Lap band surgery (LAGB) is a laparoscopic procedure performed through several small incisions, using a tube-like instrument with a camera and surgical tools attached (laparoscope). This surgery is performed to help obese patients (body mass index > 40 kg/m2) with weight loss when lifestyle changes have not been sufficient. Many bariatric surgeons will want the patient to commit to certain lifestyle changes before the surgery. Lap band surgeries are performed in a hospital or outpatient surgical facility by a general surgeon who has expertise in bariatric surgery. During the procedure, the surgeon will place an adjustable silicone band around the upper part of the stomach, restricting the size of the stomach and the amount of food it can hold. Typically, lap band patients are able to go home the same day, but if complications occur during the procedure, the patient may be admitted to the hospital. Laparoscopic surgery is often associated with a lower rate of complications, a shorter hospital stay and better cosmetic results than the open procedure.

Patient Preparation for Lap Band Surgery

A physical examination will be performed along with blood or other diagnostic tests. It is particularly important to inform the physician of all medications or vitamins taken regularly or if you are pregnant (or think you might be pregnant). Also let your doctor know if you have heart, lung or other medical conditions that may need special attention, and, finally, if you have a history of bleeding disorders or if you are taking any anticoagulant (blood-thinning) medications, aspirin or other medications that affect blood clotting. Your doctor may suggest weight loss of five to 10 percent prior to surgery for best results. You will be given instructions in advance that will outline what you should and should not do in preparation for the surgery; be sure to read and follow those instructions. You will be asked to fast for eight hours before the procedure, generally after midnight. You will need to make arrangements for transportation after the surgery is complete. If you are given a prescription for pain medication, have it filled prior to surgery.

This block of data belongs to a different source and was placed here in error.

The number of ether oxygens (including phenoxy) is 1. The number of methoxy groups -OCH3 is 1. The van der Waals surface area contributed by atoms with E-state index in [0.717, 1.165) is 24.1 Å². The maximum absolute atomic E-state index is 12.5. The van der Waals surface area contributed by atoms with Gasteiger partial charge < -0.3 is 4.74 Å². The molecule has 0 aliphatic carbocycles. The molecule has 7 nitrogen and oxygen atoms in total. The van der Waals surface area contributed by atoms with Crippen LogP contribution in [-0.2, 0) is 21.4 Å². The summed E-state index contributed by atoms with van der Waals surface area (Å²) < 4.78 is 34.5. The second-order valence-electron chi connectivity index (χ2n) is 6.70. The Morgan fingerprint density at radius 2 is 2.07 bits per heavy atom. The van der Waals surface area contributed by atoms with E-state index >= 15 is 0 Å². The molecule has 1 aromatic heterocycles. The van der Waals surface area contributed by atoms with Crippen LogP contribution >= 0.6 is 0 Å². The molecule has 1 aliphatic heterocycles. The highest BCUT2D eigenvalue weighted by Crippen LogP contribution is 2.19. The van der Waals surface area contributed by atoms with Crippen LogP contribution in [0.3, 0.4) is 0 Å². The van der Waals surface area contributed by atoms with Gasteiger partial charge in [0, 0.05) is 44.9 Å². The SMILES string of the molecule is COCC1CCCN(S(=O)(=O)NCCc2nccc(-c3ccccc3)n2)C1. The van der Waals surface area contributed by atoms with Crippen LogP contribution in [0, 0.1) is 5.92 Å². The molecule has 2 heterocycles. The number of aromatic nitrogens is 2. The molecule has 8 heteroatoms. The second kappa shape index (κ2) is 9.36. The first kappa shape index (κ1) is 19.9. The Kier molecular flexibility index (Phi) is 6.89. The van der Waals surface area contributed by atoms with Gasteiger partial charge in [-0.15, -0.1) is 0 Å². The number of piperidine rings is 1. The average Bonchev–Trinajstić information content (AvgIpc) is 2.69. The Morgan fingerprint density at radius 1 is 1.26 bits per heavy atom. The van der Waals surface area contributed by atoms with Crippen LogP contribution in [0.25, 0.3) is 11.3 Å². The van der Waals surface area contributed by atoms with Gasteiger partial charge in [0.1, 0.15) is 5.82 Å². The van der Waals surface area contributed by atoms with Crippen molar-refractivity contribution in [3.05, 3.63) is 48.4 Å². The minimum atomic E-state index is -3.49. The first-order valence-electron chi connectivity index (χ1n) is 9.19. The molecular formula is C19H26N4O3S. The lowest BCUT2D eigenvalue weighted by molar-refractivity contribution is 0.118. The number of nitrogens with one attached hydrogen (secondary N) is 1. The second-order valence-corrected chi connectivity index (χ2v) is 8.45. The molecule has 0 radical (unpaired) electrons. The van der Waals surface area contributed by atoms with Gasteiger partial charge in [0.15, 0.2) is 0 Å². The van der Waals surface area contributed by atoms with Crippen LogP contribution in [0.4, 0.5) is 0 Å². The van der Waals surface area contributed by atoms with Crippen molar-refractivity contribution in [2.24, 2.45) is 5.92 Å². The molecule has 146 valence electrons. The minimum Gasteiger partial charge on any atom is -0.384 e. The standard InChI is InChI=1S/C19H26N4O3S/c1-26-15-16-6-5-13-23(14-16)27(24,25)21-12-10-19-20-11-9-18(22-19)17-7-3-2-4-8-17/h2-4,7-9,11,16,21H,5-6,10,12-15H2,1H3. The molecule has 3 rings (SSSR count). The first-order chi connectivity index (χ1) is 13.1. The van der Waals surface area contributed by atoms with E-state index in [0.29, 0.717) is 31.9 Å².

What to Expect During and After Lap Band Surgery

The surgery itself takes one to two hours, but the preparation and recovery time may add several hours. Most patients go home the same day as the surgery if there are no major problems. An intravenous line is inserted into the arm to administer a sedative and a painkiller. Also, your heart rate, blood pressure, respiratory rate and oxygen level will be monitored during the procedure. Lab band surgeries are done while you are under general anesthesia (unconscious and pain-free). The surgeon makes three to five inch-long incisions in the abdomen and places the lap band around the upper area of the stomach, attaching it with sutures. A port — through which saline is inserted or removed — is then attached to the wall of the abdomen.

After surgery, you will be taken to the recovery room for observation. Once your blood pressure, pulse, and breathing are stable and you are alert, you will most often be discharged to your home. Before being discharged, you will be given instructions about care for your incisions, limits on activities and what you should do to aid your recovery. If you notice any of the following, call the number the hospital gave you: Fever, excessive sweating, difficulty urinating, redness, bleeding or worsening pain.


In the news

CNN Health The Seattle Times NPR